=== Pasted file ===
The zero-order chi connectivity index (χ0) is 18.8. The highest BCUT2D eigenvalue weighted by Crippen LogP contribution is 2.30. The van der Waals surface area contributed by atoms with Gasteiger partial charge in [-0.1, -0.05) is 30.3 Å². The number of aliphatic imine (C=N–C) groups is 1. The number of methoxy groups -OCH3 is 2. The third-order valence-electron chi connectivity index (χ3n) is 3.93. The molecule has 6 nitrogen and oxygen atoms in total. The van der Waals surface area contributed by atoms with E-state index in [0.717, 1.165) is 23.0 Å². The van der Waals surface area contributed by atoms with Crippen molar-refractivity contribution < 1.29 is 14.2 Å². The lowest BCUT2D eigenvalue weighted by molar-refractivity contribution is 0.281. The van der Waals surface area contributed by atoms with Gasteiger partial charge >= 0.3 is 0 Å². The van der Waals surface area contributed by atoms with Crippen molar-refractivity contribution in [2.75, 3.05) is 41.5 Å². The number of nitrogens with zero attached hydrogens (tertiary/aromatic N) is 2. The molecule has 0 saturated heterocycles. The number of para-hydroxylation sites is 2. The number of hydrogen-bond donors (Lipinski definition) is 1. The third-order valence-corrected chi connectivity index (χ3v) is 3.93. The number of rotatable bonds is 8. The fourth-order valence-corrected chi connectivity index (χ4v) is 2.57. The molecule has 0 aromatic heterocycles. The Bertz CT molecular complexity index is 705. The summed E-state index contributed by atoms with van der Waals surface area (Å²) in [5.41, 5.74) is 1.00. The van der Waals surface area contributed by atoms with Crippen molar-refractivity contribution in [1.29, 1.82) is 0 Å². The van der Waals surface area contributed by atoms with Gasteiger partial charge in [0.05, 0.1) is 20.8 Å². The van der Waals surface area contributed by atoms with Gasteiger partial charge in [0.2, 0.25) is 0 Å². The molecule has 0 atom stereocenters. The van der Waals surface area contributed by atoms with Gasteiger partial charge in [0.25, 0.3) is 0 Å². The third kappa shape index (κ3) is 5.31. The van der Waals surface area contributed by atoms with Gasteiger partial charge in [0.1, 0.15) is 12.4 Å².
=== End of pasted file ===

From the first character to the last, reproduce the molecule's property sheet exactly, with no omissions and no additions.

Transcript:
The zero-order chi connectivity index (χ0) is 18.8. The highest BCUT2D eigenvalue weighted by Crippen LogP contribution is 2.30. The van der Waals surface area contributed by atoms with Gasteiger partial charge in [-0.1, -0.05) is 30.3 Å². The number of aliphatic imine (C=N–C) groups is 1. The number of methoxy groups -OCH3 is 2. The third-order valence-electron chi connectivity index (χ3n) is 3.93. The molecule has 6 nitrogen and oxygen atoms in total. The van der Waals surface area contributed by atoms with E-state index in [0.717, 1.165) is 23.0 Å². The van der Waals surface area contributed by atoms with Crippen molar-refractivity contribution < 1.29 is 14.2 Å². The lowest BCUT2D eigenvalue weighted by molar-refractivity contribution is 0.281. The van der Waals surface area contributed by atoms with Gasteiger partial charge >= 0.3 is 0 Å². The van der Waals surface area contributed by atoms with Crippen molar-refractivity contribution in [2.75, 3.05) is 41.5 Å². The number of nitrogens with zero attached hydrogens (tertiary/aromatic N) is 2. The molecule has 0 saturated heterocycles. The number of para-hydroxylation sites is 2. The number of hydrogen-bond donors (Lipinski definition) is 1. The third-order valence-corrected chi connectivity index (χ3v) is 3.93. The number of rotatable bonds is 8. The fourth-order valence-corrected chi connectivity index (χ4v) is 2.57. The molecule has 0 aromatic heterocycles. The Bertz CT molecular complexity index is 705. The summed E-state index contributed by atoms with van der Waals surface area (Å²) in [5.41, 5.74) is 1.00. The van der Waals surface area contributed by atoms with Crippen molar-refractivity contribution in [1.29, 1.82) is 0 Å². The van der Waals surface area contributed by atoms with Gasteiger partial charge in [0.05, 0.1) is 20.8 Å². The van der Waals surface area contributed by atoms with Gasteiger partial charge in [0.2, 0.25) is 0 Å². The molecule has 0 atom stereocenters. The van der Waals surface area contributed by atoms with Gasteiger partial charge in [0.25, 0.3) is 0 Å². The third kappa shape index (κ3) is 5.31. The van der Waals surface area contributed by atoms with Gasteiger partial charge in [0.1, 0.15) is 12.4 Å².